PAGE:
Clock is ticking, yet McConnell continues to delay COVID-19 response

As the new school year approaches and COVID-19 surges, Majority Leader Mitch McConnell (R-KY) and the GOP are hurting students, educators, and communities by keeping parents in limbo and schools scrambling to come up with contingency plans. McConnell refuses to take up the HEROES Act, passed by the House more than two months ago, and still has not come up with a bill of his own. The GOP is in such disarray the legislation could be released piecemeal, as a series of bills—a continuation of the failed, fractured approach that has prevailed when America needs bipartisan, bicameral cooperation to conquer and contain COVID-19.

From what we know, the GOP’s legislation will fall far short of what is needed. McConnell wants to limit spending to $1 trillion (one-third the amount provided by the HEROES Act), scale back stimulus checks, and reduce unemployment benefits. Several provisions strongly opposed by NEA could also be included like linking the receipt of education funding to in-person instruction without regard for safety, voucher schemes or set-aside programs that fund private schools at the expense of public schools, and waiving liability for providing safe teaching and learning conditions.

The GOP’s legislation will not include the $1 trillion in aid to state and local governments that is part of the HEROES Act—crucial if we are to avoid layoffs of educators, resume in-person instruction safely, and provide meaningful online instruction. If the economic damage from COVID-19 goes unchecked, nearly 2 million educators—one-fifth of the workforce—could lose their jobs over the next three years. These job losses would profoundly impact the 50 million students who attend public schools, their families, and communities—especially low-income students whose schools rely on Title I funding to lower class sizes, hire specialists, and offer a rich curriculum.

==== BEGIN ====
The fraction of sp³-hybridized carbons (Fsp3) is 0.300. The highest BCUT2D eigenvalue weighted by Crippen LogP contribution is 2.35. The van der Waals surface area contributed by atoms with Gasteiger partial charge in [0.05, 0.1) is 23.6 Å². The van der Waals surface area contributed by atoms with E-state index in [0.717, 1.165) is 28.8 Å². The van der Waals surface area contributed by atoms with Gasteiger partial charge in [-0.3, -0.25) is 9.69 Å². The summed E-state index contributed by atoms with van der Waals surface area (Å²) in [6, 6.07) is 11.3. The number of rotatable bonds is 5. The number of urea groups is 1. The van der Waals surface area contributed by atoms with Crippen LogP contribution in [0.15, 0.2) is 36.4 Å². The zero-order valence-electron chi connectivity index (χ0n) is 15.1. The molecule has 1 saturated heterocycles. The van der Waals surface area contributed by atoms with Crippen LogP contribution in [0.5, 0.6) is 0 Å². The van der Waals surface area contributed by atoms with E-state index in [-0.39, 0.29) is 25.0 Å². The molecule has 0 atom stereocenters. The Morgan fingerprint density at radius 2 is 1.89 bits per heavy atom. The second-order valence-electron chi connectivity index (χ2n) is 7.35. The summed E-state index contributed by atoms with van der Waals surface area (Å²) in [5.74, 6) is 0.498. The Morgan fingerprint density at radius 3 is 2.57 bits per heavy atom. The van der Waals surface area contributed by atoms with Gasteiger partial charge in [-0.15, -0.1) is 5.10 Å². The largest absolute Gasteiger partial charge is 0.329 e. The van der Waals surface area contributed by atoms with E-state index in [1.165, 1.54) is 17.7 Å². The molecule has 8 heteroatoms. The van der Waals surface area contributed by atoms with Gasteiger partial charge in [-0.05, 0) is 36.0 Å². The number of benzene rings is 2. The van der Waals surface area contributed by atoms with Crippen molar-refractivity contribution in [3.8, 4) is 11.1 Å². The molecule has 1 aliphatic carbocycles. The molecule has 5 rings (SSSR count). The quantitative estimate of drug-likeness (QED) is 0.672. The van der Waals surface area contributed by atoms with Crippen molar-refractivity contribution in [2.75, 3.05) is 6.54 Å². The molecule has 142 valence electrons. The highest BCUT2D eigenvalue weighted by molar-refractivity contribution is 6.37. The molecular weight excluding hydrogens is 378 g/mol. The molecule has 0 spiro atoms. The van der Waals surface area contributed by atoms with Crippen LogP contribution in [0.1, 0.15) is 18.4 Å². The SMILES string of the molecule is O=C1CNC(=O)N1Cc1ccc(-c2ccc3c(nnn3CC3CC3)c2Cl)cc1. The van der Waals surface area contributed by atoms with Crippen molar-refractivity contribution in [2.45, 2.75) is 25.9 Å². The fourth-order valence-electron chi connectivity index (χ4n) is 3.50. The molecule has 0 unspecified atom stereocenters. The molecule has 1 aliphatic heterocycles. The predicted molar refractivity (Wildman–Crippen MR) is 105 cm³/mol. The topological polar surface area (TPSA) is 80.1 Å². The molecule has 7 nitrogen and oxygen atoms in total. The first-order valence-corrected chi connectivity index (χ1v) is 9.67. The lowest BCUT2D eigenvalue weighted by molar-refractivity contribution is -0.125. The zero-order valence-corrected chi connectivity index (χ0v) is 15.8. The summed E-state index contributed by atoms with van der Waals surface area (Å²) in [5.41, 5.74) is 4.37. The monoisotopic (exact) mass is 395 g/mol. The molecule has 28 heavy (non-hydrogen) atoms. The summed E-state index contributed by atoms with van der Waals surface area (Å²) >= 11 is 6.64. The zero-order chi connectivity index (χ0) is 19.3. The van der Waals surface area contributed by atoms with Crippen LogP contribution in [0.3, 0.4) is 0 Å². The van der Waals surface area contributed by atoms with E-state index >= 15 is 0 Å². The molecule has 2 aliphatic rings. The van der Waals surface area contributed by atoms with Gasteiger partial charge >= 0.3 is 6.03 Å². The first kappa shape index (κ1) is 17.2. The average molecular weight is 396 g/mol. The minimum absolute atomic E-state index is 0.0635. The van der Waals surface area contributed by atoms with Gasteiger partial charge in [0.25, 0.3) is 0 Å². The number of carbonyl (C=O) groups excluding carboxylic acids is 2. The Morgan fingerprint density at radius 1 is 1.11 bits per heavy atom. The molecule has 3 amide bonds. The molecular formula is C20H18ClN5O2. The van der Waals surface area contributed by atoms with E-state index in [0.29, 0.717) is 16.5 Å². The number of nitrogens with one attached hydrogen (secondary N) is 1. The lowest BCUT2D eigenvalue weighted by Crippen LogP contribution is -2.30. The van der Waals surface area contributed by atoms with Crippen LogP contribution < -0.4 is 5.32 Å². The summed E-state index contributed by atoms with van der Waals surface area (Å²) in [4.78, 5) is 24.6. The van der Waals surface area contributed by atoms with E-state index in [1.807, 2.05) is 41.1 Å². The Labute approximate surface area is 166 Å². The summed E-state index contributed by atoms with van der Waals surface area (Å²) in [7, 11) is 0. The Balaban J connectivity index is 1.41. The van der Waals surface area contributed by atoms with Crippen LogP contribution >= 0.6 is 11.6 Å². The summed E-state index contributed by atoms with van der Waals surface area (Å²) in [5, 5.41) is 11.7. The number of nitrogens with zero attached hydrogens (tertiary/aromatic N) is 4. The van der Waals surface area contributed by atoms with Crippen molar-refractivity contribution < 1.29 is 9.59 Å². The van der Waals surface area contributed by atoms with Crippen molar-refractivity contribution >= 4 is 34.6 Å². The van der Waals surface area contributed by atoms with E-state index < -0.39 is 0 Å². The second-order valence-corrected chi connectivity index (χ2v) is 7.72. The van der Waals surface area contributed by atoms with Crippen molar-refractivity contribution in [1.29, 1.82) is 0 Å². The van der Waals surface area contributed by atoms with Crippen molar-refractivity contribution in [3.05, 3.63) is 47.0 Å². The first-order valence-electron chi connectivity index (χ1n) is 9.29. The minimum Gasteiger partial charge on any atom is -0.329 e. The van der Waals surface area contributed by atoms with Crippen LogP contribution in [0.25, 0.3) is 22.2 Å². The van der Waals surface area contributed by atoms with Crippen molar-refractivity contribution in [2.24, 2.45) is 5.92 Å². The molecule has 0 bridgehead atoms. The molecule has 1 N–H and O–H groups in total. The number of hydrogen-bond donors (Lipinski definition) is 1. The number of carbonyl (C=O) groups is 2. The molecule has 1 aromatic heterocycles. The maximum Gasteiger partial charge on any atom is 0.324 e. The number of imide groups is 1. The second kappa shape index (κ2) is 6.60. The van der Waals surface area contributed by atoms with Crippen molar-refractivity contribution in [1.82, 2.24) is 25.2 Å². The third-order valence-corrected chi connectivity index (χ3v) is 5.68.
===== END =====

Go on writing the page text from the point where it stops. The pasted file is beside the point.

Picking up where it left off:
“Majority Leader Mitch McConnell has done absolutely nothing but stall the HEROES Act, go on a prolonged summer vacation, and squander critical time to safely and equitably reopen school buildings. And now he seems set on introducing a partisan bill that he knows won’t even pass in the Senate where he controls a majority,” said NEA President Lily Eskelsen Garcia.

To help reopen schools and campuses safely, NEA is urging Congress to provide at least $175 billion to stabilize education funding, directed funding for personal protective equipment (PPE), at least $4 billion to equip students with hot spots and devices to help narrow the digital divide and close the homework gap, relief for student loan borrowers, and more.

Email your senators and tell them to take action to reopen schools and campuses safely and save educators’ jobs.


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